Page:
Lake Kivu is one of the deepest lakes in Africa with a maximum depth of 485 m and the most fragile and highly sensitive ecosystems in the African Great Lakes region in term of gaseous content. During the last decade, an increase in pollution loading was observed in the lake contributing to eutrophication, decreased dissolved oxygen and increased methane (CH4) and carbon dioxide (CO2) levels. Estimation of pollution loading including nutrient and sediment yield in the micro-catchment is a prerequisite for developing the best micro-catchment management plan for the Lake-wide basin. The objectives of this study were to; determine land use/land cover changes in Lwiro micro-catchment for the last 25 years and; to estimate the contribution of the different nutrient and sediment sources to the pollution loading into the River Lwiro. Time series of the Landsat images (1987, 2001, 2010) were classified into four categories: forest, buildup areas, wetland and small scale farmland area. SWAT model was used to estimate pollution loading from different sources into the River. Results show that land use/ cover in the study area have changed substantially from 1987 to 2010. The forests decreased by 23%, while wetlands, small scale farmland and Built-up areas increased by 2.11; 0,88 and 2.29 % respectively. A good agreement between observed and simulated discharge, sediment yield and nutrient load during the study period was observed using SWAT model. The coefficient of determination (R2) for the monthly runoff, TSS, TP and TN were obtained as 0.56; 0.79; 0.66 and 0.86 respectively, during the period of study. ArcSWAT simulated results show that sediment and runoff high yield was generated by small scale farmland and forest area respectively. Sensitization about best management practices should be conducted in order to reduce nutrient and sediment loads due to erosion into the River Lwiro micro-catchment.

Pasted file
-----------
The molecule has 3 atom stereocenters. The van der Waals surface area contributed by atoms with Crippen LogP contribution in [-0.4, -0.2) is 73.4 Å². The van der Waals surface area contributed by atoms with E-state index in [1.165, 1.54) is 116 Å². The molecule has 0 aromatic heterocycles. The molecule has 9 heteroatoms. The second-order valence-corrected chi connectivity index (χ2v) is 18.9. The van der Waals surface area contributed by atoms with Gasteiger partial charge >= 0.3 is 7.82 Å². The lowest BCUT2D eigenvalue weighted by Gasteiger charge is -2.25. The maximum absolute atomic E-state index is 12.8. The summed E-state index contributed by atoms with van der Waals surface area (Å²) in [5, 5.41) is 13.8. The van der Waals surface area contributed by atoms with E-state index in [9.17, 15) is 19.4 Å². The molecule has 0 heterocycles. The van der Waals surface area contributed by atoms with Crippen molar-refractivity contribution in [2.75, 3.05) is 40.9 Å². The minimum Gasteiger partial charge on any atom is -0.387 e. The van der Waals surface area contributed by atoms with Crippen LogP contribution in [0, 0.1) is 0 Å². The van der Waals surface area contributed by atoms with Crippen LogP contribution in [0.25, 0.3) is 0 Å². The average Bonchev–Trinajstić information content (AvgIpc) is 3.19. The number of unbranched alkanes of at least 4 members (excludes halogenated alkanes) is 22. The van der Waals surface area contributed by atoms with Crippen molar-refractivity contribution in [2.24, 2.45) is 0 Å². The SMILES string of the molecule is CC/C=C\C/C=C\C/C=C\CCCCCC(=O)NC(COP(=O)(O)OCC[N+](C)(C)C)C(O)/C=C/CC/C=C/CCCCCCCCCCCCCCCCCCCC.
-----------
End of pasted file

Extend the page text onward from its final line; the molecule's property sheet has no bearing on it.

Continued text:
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Assoc. Professor Majaliwa Mwanjalolo J.G, CAES, Department of Geography, Geo-Informatics and Climatic Sciences and Professor Kansiime Frank Department of Environmental Management, Makerere University.